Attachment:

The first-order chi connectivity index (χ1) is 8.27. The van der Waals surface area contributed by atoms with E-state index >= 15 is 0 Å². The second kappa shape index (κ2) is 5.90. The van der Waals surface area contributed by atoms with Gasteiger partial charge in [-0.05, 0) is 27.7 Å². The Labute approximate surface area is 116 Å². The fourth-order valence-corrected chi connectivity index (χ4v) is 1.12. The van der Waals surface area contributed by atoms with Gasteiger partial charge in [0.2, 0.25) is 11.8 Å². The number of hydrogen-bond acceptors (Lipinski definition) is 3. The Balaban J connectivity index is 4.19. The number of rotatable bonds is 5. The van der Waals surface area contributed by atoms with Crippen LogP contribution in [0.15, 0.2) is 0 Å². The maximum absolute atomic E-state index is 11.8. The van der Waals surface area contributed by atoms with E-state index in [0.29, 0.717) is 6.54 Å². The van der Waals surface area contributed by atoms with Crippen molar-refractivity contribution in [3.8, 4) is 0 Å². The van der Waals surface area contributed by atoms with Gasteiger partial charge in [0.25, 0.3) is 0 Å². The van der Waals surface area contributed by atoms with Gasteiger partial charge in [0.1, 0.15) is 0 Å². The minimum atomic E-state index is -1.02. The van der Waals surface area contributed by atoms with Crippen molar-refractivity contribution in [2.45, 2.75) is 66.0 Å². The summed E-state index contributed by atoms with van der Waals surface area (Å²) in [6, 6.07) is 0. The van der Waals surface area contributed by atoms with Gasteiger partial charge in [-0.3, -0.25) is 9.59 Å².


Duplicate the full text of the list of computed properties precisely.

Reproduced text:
The first-order chi connectivity index (χ1) is 8.27. The van der Waals surface area contributed by atoms with E-state index >= 15 is 0 Å². The second kappa shape index (κ2) is 5.90. The van der Waals surface area contributed by atoms with Gasteiger partial charge in [-0.05, 0) is 27.7 Å². The Labute approximate surface area is 116 Å². The fourth-order valence-corrected chi connectivity index (χ4v) is 1.12. The van der Waals surface area contributed by atoms with Gasteiger partial charge in [0.2, 0.25) is 11.8 Å². The number of hydrogen-bond acceptors (Lipinski definition) is 3. The Balaban J connectivity index is 4.19. The number of rotatable bonds is 5. The van der Waals surface area contributed by atoms with Crippen LogP contribution in [0.15, 0.2) is 0 Å². The maximum absolute atomic E-state index is 11.8. The van der Waals surface area contributed by atoms with E-state index in [0.29, 0.717) is 6.54 Å². The van der Waals surface area contributed by atoms with Crippen molar-refractivity contribution in [3.8, 4) is 0 Å². The van der Waals surface area contributed by atoms with Gasteiger partial charge in [0.25, 0.3) is 0 Å². The van der Waals surface area contributed by atoms with Gasteiger partial charge in [0.1, 0.15) is 0 Å². The minimum atomic E-state index is -1.02. The van der Waals surface area contributed by atoms with Crippen molar-refractivity contribution in [2.45, 2.75) is 66.0 Å². The summed E-state index contributed by atoms with van der Waals surface area (Å²) in [6, 6.07) is 0. The van der Waals surface area contributed by atoms with Gasteiger partial charge in [-0.3, -0.25) is 9.59 Å².